Gaming weathers retail downturn to trump music and video

little%20big%20planetWith retail in the doldrums, mid-season sales already underway and daily predictions of a bleak Christmas, it may come as a surprise that there is any cheer in the retail sector right now. But the gaming market remains a bright spot, with sales predicted to outstrip music and video for the first time this year.

Video games and consoles are turning into the UK’s most popular form of entertainment, with Verdict Research predicting that spend will rise by 42% to £4.64bn by the end of the year. Sales of music and video are expected to finish at only £4.46bn. While some industry experts say these figures are distorted by the inclusion of hardware sales, there is little doubt that gaming has had a strong year.

The broad appeal of the Nintendo Wii and new releases from the industry’s biggest and more-established franchises, such as Grand Theft Auto (GTA), have helped sales, but it is add-ons, exclusive content and innovative formats that are helping retain interest, even with consumer spending under pressure. Think Guitar Hero, containing exclusive Metallica tracks, and Little Big Planet (LBP), which aims to encourage players to create new levels and share them online.

While some industry sources doubt that Little Big Planet, the first game to be based around user-generated content and the idea of community, will ever rival GTA, God of War or Halo, it has received a positive reaction from the industry and critical acclaim.

Sources estimate that LBP has sold about 90,000 units in the three weeks since its launch, despite a last-minute hitch where the sound track was found to contain lines from the Koran.

The UGC key

Nick Gibson, Games Investor Consulting analyst, says while gaming is growing across the board, user-generated content is a key segment and LBP has reduced the barrier to entry. “Previously UCG has been passive using Sims-style games to create movies with overdubbed voices, but LBP reduces the barrier to entry because it is interactive at a really low level,” he explains.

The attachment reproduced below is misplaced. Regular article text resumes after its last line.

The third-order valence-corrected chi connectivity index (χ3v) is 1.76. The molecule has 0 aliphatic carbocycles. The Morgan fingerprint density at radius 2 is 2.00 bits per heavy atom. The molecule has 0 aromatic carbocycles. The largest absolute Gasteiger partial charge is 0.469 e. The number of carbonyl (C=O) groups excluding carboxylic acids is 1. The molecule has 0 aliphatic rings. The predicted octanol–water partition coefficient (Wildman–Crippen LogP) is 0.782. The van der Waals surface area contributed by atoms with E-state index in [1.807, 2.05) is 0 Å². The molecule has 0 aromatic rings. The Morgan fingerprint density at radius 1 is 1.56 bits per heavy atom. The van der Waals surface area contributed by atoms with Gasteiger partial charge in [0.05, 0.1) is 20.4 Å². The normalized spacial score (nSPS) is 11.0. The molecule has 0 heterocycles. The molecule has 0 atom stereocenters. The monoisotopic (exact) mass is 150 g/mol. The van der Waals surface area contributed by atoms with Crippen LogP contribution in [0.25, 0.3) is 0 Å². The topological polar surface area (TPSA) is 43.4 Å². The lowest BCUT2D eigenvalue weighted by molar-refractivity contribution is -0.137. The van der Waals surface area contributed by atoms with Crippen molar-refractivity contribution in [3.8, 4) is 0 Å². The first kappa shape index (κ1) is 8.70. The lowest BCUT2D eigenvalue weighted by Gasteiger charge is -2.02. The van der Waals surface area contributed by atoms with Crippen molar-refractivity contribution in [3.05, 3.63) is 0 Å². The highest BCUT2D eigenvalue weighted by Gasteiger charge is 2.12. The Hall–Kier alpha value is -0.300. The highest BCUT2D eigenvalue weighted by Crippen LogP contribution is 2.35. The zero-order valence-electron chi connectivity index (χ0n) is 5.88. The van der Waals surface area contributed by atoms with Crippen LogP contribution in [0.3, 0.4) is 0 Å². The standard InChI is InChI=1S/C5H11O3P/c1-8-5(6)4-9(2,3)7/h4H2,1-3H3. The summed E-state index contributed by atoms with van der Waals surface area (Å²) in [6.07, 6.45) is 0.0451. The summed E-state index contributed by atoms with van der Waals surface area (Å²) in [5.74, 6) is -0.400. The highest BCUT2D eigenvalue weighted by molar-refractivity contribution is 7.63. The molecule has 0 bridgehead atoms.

Simon Rutter, senior vice-president for marketing and sales at Sony PlayStation, says that the game’s strap line is “Play, Create, Share” and it has been designed to offer quality game play as well as UGC. That said, he adds, that about 80,000 UCG levels have been uploaded already.

Gibson believes Sony has taken a leap of faith with LBP, he questions how it will capitalise on the UGC in a bid to offer further lucrative add-ons.

Meanwhile, a second key trend in adding value to games and one that is already becoming a viable additional revenue stream is downloadable content for existing games. Tom Rothenberg, senior account director for Xbox across Europe, Middle East and Africa, says exclusive music downloads “adds more life to a game” and can be sold through networks such as Xbox Live, which brings new revenue to all parties involved.

Downloadable content

Gibson says that, until recently, through games such as Guitar Hero and Rock Band, the incremental downloadable market has struggled because of a lack of content. He adds: “Consumers have been willing to pay but there was not enough content to buy. There is a direct correlation that if you release new content, you lead the market.”

The internet and the growing emphasis sharing and community is having a fundamental effect on the industry and as one renowned for its early adopter policy, it has moved quickly to capitalise on its potential. As Rutter points out: “Content is king. It is an often used phrase but it is as true today as ever. People don’t buy the hardware for the technology, they buy it for what it can play.”


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